Effect of desert particulate composition on helicopter engine degradration rate

dc.contributor.author Bojdo, M.
dc.contributor.author Filippone, A.
dc.date.accessioned 2016-12-16T15:14:40Z
dc.date.available 2016-12-16T15:14:40Z
dc.date.issued 2014
dc.description.abstract Abrasive, short-term damage to helicopter engines by quartz particles can be mitigated by the use of an inlet particle separator. However, such devices fail to remove the finest particles that have significantly different mineralogy to quartz. If these particles reach the hot end components, they may form deposits on the vane surfaces, or clog cooling holes. In the former case, a choking effect is created leading to a reduction in the surge margin; in the latter, an increase in heat transfer to the blade thence reduction in life may result. Prediction of this is limited by the myriad of contributory factors: the likelihood of a particle adhering to a surface depends on its phase and viscosity which changes along its path; the rate of change of state depends on the physical and chemical properties of the particle, which vary according to global location and inlet separator effectiveness. This contribution summarises the process of turbine degradation in desert-based helicopters, and proposes a novel approach to its prediction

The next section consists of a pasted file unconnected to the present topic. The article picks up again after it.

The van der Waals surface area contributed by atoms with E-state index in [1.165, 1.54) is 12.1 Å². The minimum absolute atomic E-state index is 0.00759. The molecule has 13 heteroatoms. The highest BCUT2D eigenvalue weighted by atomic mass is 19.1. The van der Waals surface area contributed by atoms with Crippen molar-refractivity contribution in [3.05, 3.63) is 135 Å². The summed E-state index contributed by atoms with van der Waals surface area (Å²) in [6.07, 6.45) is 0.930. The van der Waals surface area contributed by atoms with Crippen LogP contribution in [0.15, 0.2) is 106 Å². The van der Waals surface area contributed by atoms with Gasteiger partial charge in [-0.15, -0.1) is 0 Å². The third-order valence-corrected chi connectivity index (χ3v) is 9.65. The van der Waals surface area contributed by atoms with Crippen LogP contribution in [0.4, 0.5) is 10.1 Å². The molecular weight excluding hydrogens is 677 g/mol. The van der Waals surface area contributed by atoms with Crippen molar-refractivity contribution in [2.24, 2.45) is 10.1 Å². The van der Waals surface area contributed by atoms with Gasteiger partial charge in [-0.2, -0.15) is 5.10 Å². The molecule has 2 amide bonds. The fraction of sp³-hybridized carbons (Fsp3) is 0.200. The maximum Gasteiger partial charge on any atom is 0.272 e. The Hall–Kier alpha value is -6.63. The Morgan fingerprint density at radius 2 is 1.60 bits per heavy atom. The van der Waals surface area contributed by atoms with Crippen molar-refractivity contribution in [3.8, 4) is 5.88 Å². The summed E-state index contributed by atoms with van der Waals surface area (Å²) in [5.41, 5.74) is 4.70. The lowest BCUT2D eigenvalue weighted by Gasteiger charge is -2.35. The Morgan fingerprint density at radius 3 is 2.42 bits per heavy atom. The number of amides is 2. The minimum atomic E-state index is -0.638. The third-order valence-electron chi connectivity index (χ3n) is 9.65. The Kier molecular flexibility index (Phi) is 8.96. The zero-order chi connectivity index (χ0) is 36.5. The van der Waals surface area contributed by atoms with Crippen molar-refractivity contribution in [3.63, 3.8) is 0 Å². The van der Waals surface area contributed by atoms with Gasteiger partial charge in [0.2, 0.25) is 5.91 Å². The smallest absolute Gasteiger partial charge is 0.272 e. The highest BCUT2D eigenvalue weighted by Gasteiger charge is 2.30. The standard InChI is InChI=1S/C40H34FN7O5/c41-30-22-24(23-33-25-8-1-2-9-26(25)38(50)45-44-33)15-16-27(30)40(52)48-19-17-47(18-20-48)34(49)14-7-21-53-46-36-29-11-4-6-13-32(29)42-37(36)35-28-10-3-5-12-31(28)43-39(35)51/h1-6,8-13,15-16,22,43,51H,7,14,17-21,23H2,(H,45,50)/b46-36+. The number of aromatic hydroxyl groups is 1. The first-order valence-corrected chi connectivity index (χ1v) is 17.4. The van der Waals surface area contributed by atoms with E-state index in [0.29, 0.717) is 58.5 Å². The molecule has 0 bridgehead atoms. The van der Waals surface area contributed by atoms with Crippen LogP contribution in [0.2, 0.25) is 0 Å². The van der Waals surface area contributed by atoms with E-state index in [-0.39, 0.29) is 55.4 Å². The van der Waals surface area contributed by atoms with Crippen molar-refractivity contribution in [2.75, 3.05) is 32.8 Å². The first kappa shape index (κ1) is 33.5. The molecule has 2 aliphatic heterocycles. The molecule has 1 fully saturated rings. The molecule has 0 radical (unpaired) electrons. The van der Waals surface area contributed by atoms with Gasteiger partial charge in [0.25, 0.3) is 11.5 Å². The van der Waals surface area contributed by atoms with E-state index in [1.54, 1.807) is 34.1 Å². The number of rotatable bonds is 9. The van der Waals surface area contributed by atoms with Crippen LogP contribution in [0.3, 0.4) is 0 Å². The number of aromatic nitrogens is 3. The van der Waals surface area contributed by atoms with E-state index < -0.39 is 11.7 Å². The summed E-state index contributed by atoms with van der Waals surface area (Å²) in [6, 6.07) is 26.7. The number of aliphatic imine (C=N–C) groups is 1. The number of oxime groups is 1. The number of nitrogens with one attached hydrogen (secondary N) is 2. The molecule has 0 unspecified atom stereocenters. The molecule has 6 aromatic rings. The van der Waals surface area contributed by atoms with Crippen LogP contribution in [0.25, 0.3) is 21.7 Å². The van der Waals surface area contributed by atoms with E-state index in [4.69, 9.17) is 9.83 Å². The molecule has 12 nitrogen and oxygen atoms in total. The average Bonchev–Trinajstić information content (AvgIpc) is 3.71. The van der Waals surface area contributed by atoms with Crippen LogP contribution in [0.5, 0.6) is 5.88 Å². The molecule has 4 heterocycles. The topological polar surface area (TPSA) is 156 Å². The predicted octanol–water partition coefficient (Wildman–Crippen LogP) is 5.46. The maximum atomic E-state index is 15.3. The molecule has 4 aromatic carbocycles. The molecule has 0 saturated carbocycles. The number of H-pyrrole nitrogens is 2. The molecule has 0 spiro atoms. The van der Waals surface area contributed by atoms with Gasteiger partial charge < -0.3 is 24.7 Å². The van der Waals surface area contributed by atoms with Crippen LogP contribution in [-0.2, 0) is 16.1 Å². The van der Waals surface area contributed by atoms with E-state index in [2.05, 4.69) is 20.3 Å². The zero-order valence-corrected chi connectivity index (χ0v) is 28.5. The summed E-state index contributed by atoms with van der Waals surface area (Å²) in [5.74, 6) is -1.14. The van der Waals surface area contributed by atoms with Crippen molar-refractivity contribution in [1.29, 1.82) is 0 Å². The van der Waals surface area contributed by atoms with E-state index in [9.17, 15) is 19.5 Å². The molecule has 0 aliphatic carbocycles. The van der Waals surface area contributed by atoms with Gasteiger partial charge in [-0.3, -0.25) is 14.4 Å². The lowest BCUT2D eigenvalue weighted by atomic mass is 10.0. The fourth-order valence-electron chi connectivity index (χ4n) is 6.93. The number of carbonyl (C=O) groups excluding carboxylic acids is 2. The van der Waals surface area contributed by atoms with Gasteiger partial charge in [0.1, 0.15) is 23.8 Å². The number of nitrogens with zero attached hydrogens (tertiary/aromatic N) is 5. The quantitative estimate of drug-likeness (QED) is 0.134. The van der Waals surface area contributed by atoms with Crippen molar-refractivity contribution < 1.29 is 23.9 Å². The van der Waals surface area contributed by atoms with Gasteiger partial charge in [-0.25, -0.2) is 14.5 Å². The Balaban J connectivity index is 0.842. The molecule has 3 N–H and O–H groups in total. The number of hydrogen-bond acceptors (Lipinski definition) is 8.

dc.identifier.other 35-C-paper
dc.identifier.uri http://hdl.handle.net/20.500.11881/3507
dc.language.iso en
dc.title Effect of desert particulate composition on helicopter engine degradration rate
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